A day of fellowship and sacrifice

Text by: Kimmy Baraoidan
Photos by: Chris Quintana and Kimmy Baraoidan

A Muslim man performs the salah before the start of the prayer inside the mosque during Eid al-Adha in Los Baños, Laguna. Photo by: Chris Quintana.

A Muslim man performs the salah before the start of the prayer inside the mosque during Eid al-Adha in Los Baños, Laguna. Photo by: Chris Quintana.

The adhan (call to prayer) echoes throughout the mosque and nearby houses in Los Baños, Laguna just before 6:00 a.m. While the town is still half-asleep, a hypnotic male voice chants over the loudspeakers, summoning members of the Muslim congregation to the mosque for that morning’s prayer. But it’s not just an ordinary day. It’s the holiest of all days in Islamic faith: Eid al-Adha or Feast of the Sacrifice. Eid al-Adha is about Ibrahim’s (Abraham in Christian doctrine) willingness to sacrifice his firstborn son Ismail to Allah. Every year, Muslims around the world commemorate this through animal sacrifice, slaughtering cows, goats, sheep, camels, or buffaloes, whichever is available.

A goat is tied inside the mosque compound in Los Baños, Laguna during Eid al-Adha. Photo by: Chris Quintana.

A goat is tied inside the mosque compound in Los Baños, Laguna during Eid al-Adha. Photo by: Chris Quintana.

Two bull calves and five large goats are offered up for sacrifice this year at the mosque. The animals have been brought to the mosque a few days before the feast, tied to the fence to prevent them from wandering. Plastic sheets are hung high above the animals to shield them from the scorching sun and the monsoon rains. Occasionally, the goats would engage in some headbutting when they get too close to each other, and they are separated immediately so they won’t injure each other—the sacrificial animals must be of excellent health and must not have wounds.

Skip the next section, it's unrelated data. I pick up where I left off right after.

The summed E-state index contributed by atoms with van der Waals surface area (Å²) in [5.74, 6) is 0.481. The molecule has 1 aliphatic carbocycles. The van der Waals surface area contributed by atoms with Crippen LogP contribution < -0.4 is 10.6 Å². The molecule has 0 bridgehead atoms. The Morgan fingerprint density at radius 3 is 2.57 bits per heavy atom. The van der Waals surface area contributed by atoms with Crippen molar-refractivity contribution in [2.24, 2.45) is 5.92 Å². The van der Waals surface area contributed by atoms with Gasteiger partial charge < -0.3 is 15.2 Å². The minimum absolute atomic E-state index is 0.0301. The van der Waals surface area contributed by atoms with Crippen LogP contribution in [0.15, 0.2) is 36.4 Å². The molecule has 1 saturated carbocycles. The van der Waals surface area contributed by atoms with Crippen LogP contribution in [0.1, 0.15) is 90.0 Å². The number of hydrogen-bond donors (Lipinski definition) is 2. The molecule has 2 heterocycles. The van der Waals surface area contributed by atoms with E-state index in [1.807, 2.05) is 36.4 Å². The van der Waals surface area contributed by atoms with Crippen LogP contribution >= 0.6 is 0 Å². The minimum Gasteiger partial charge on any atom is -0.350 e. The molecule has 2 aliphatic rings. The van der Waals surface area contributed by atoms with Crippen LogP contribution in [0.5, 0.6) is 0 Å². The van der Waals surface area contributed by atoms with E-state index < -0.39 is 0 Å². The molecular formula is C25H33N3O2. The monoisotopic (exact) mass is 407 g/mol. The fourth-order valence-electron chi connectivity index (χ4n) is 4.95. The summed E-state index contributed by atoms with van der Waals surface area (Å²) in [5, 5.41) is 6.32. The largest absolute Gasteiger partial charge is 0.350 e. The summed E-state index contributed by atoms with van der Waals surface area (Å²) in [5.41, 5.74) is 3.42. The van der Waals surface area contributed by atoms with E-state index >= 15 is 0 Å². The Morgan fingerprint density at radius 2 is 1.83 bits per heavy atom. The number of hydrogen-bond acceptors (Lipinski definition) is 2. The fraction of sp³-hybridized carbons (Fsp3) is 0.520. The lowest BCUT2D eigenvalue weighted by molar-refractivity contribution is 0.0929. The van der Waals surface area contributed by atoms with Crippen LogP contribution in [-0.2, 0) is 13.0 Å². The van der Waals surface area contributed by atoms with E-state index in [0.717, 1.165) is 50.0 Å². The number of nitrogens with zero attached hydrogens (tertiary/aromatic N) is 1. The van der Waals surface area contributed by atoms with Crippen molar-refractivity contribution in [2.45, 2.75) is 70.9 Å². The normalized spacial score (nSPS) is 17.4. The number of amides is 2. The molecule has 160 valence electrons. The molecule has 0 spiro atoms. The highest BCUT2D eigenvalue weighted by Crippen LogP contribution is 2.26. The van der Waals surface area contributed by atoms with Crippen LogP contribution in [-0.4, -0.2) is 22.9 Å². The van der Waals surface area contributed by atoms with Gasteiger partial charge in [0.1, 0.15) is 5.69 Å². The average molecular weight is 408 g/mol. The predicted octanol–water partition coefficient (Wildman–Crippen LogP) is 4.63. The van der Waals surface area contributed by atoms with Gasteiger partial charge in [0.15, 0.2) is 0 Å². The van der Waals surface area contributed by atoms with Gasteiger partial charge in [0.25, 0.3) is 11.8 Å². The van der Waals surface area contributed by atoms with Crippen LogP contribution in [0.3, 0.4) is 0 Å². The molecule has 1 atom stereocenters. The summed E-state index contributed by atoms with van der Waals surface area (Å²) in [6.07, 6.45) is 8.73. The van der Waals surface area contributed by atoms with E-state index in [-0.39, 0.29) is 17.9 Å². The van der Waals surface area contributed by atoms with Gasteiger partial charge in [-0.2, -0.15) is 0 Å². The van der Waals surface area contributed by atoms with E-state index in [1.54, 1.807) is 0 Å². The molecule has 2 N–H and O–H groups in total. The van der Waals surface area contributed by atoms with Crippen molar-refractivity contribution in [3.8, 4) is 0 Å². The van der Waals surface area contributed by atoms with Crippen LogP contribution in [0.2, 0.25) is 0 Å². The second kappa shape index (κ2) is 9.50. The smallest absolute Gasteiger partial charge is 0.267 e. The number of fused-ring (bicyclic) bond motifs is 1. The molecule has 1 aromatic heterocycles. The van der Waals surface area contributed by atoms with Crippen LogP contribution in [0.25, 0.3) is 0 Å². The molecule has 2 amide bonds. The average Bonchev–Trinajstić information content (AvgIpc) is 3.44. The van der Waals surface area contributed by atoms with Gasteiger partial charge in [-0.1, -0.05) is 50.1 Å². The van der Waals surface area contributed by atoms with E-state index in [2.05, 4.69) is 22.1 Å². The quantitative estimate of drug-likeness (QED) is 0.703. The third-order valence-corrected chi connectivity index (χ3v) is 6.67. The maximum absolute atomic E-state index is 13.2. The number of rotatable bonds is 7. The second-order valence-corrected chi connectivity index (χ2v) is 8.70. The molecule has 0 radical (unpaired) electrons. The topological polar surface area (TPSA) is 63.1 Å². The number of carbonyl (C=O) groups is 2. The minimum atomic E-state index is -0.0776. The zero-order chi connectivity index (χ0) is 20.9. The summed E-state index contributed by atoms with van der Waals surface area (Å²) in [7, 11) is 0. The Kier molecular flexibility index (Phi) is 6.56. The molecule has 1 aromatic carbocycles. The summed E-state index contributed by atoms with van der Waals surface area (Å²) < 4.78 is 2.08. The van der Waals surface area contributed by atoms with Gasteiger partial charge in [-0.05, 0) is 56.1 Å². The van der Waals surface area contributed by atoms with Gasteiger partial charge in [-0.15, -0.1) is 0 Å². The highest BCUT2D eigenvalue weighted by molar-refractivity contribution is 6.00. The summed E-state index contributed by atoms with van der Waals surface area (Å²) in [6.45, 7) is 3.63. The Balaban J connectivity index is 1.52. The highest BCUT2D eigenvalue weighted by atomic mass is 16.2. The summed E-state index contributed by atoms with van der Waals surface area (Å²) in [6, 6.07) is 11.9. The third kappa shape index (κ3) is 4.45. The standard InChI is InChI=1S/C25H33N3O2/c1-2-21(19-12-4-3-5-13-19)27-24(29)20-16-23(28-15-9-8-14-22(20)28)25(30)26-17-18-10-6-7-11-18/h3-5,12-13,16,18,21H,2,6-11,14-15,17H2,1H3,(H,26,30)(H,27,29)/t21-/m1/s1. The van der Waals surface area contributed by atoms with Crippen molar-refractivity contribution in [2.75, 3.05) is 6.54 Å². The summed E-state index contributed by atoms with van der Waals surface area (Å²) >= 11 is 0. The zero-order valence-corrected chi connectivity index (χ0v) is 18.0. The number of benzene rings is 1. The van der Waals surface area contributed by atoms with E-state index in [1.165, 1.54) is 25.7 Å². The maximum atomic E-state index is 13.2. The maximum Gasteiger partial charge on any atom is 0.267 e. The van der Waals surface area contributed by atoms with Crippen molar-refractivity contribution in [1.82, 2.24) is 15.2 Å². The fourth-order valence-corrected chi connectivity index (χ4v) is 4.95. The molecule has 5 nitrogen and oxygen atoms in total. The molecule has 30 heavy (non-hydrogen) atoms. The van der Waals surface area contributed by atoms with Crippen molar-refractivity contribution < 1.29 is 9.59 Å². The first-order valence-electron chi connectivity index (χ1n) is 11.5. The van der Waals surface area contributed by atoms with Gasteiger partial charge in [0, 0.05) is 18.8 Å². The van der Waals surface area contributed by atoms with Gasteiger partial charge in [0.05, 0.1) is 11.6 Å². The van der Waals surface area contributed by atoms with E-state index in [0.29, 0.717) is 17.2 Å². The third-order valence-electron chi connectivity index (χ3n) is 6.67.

Members of the congregation start to arrive in groups. In this part of town, the Muslim community is quite small, as most residents are either Catholic or of other Christian denominations. An even smaller part of the Muslim community is composed of foreign Muslim students and professionals who come from Indonesia, India, Bangladesh, and Africa. Upon entering the mosque, the men and women perform the salah and the takbir in their designated areas—men on the ground floor, women on the second floor. The ones who arrived early are already settled down, either fixing their outfits or taking selfies with their companions. Mothers with their children are busy reining in their wandering toddlers, as the prayer is about the start.

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